>>>> 2. Connections available in the pool.
>>>> 3. Return a connection using getConnection()
>>>> One more:
>>>> 1. User leaves the site.
>>> How do we know that?
>> When user leaves the site his connection stays unused for some time that
>> defined in the pool, then is considered "abandoned"
> What connection? Didn't we decide that connection is used during single
> request?

Yes, the connection is used during single request.
Whenever we call libdm class from servlet it will open DB connection and
login() stored procedure will be called, b/c libdm classes get uudb&
handle as as an argument to constructor.
After job for this servlet is done, the ~uudb() will close DB connection
and call logout() stored procedure.

>>>> 2. Connection returned to the pool using releaseConnection() function
>>> Why did we have a connection?
>> B/c it was established by the pool when user initilly sent a request to
>> servlet that uses DB connection.
> Again, see above. It can't be stressed enough that we cannot open a
> database
> connection for each session.

Explanation above.

>>>> 3. Number of used connections is decremented.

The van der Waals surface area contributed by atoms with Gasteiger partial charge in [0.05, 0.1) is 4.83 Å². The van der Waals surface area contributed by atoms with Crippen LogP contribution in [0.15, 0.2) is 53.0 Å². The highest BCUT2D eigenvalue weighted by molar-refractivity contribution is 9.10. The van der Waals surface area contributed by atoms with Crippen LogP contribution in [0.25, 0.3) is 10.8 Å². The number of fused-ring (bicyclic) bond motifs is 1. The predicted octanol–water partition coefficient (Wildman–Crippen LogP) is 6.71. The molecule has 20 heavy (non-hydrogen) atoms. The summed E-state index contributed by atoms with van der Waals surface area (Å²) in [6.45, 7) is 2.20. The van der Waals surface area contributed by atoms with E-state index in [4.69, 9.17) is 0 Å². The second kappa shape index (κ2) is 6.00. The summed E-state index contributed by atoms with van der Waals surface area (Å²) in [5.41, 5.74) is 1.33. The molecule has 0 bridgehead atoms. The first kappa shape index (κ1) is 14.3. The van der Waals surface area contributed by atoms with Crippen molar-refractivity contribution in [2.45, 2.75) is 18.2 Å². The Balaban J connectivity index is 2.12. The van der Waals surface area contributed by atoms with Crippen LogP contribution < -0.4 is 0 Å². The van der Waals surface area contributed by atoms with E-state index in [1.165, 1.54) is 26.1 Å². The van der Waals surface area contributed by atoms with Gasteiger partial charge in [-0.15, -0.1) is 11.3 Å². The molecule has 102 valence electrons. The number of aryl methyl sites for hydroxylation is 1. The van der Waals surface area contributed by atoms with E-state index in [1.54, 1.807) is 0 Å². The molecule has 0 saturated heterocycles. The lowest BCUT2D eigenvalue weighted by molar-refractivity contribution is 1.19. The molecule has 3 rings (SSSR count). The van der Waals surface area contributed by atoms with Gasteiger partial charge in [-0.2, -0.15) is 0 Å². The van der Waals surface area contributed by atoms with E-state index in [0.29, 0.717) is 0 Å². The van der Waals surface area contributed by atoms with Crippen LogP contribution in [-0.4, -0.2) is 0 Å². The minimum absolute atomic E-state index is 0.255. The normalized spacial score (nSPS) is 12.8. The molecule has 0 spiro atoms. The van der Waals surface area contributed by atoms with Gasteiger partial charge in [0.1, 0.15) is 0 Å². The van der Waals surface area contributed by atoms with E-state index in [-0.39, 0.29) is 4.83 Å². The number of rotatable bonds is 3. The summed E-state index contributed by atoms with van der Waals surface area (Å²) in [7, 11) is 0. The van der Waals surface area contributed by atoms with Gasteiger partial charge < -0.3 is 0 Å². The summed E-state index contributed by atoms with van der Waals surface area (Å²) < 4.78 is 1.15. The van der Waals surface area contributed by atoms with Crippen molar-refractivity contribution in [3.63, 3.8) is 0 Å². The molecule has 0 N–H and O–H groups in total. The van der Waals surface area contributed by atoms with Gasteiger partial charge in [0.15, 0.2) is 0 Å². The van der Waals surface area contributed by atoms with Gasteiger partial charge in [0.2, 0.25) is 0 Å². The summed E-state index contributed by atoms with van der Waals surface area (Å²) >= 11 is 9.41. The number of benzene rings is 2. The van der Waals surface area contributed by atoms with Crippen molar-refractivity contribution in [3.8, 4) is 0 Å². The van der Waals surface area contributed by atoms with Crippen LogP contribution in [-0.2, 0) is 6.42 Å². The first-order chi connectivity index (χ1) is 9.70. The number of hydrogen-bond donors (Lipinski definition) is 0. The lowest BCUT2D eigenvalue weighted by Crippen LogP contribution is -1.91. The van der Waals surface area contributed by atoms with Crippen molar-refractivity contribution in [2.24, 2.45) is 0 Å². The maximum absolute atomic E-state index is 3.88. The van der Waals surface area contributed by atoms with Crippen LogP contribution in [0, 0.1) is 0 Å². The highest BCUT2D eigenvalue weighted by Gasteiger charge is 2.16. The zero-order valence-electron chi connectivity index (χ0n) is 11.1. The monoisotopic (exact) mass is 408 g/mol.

>>>> I'm not sure when shutdown() should be called.
>>> Why did you introduce it then?
>> I found plenty of articles on internet about what typical DB connection
>> pool should do, some of them have shutdown()-like operations, that
>> provide
>> a method for graceful shutdown. I guess it should be used when server is
>> shut down, it's uuDBPool() responsibility to close all connections in
>> the
>> pool.
> Don't forget about a thing called destructor...

Ok, understood.

>> I have a question:
>> Is it right idea to use sptk::CWaiter class for my DB pool? I checked
>> this
>> class in sptk3, it has Mutex object and all the signal methods that I
>> need.
> Yes.
>> Also I found a source on codeproject.com that has implementation of
>> template based Generic Pool using C++. It does what we need in the most
>> generic way, you can check if you'd like to:
>> http://www.codeproject.com/library/Generic_Pool.asp
> I glanced a while back at it. I don't remember what license is hooked to
> that code though. Nor am I sure it'll work too well for us, but feel free
> to study it for ideas.
> --
> Ilya A. Volynets-Evenbakh
> Total Knowledge. CTO
> http://www.total-knowledge.com